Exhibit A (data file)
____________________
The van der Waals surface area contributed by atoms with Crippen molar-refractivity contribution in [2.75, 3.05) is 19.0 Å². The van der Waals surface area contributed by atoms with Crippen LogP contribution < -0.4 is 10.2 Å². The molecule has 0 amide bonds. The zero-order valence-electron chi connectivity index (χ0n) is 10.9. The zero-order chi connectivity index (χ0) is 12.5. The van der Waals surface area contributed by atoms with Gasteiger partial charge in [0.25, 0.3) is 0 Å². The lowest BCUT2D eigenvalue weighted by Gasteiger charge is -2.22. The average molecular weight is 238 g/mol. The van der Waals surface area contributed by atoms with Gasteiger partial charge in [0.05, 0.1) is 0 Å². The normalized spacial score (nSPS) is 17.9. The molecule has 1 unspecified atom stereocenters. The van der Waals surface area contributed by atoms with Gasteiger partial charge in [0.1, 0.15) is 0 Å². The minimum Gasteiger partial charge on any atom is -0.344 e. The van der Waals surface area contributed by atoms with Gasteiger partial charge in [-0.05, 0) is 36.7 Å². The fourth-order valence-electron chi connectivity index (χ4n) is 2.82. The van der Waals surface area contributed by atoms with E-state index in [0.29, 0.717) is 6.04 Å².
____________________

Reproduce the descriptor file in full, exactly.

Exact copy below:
The van der Waals surface area contributed by atoms with Crippen molar-refractivity contribution in [2.75, 3.05) is 19.0 Å². The van der Waals surface area contributed by atoms with Crippen LogP contribution < -0.4 is 10.2 Å². The molecule has 0 amide bonds. The zero-order valence-electron chi connectivity index (χ0n) is 10.9. The zero-order chi connectivity index (χ0) is 12.5. The van der Waals surface area contributed by atoms with Gasteiger partial charge in [0.25, 0.3) is 0 Å². The lowest BCUT2D eigenvalue weighted by Gasteiger charge is -2.22. The average molecular weight is 238 g/mol. The van der Waals surface area contributed by atoms with Gasteiger partial charge in [0.05, 0.1) is 0 Å². The normalized spacial score (nSPS) is 17.9. The molecule has 1 unspecified atom stereocenters. The van der Waals surface area contributed by atoms with Gasteiger partial charge in [0.1, 0.15) is 0 Å². The minimum Gasteiger partial charge on any atom is -0.344 e. The van der Waals surface area contributed by atoms with Gasteiger partial charge in [-0.05, 0) is 36.7 Å². The fourth-order valence-electron chi connectivity index (χ4n) is 2.82. The van der Waals surface area contributed by atoms with E-state index in [0.29, 0.717) is 6.04 Å².